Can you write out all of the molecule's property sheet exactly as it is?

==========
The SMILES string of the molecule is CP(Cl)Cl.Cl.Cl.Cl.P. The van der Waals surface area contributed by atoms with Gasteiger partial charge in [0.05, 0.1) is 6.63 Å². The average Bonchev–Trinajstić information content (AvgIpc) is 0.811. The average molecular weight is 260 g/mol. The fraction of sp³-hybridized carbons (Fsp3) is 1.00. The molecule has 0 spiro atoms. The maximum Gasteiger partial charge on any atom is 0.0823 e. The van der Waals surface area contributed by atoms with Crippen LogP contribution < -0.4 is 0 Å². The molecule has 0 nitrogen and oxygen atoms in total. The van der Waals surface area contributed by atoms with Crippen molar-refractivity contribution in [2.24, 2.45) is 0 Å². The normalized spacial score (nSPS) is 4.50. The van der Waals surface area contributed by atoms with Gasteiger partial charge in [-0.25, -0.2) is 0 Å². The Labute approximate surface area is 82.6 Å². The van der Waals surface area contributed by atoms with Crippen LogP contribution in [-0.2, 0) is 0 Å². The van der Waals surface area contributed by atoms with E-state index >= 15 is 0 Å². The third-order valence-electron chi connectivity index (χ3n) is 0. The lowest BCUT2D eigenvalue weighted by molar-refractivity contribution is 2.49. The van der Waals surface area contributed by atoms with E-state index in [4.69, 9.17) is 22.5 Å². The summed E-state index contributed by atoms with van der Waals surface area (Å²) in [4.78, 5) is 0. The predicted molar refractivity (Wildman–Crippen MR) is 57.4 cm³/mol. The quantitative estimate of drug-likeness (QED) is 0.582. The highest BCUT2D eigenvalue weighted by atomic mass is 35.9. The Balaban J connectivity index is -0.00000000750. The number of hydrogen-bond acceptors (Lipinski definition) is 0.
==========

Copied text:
The SMILES string of the molecule is CP(Cl)Cl.Cl.Cl.Cl.P. The van der Waals surface area contributed by atoms with Gasteiger partial charge in [0.05, 0.1) is 6.63 Å². The average Bonchev–Trinajstić information content (AvgIpc) is 0.811. The average molecular weight is 260 g/mol. The fraction of sp³-hybridized carbons (Fsp3) is 1.00. The molecule has 0 spiro atoms. The maximum Gasteiger partial charge on any atom is 0.0823 e. The van der Waals surface area contributed by atoms with Crippen LogP contribution < -0.4 is 0 Å². The molecule has 0 nitrogen and oxygen atoms in total. The van der Waals surface area contributed by atoms with Crippen molar-refractivity contribution in [2.24, 2.45) is 0 Å². The normalized spacial score (nSPS) is 4.50. The van der Waals surface area contributed by atoms with Gasteiger partial charge in [-0.25, -0.2) is 0 Å². The Labute approximate surface area is 82.6 Å². The van der Waals surface area contributed by atoms with Crippen LogP contribution in [-0.2, 0) is 0 Å². The van der Waals surface area contributed by atoms with E-state index >= 15 is 0 Å². The third-order valence-electron chi connectivity index (χ3n) is 0. The lowest BCUT2D eigenvalue weighted by molar-refractivity contribution is 2.49. The van der Waals surface area contributed by atoms with E-state index in [4.69, 9.17) is 22.5 Å². The summed E-state index contributed by atoms with van der Waals surface area (Å²) in [4.78, 5) is 0. The predicted molar refractivity (Wildman–Crippen MR) is 57.4 cm³/mol. The quantitative estimate of drug-likeness (QED) is 0.582. The highest BCUT2D eigenvalue weighted by atomic mass is 35.9. The Balaban J connectivity index is -0.00000000750. The number of hydrogen-bond acceptors (Lipinski definition) is 0.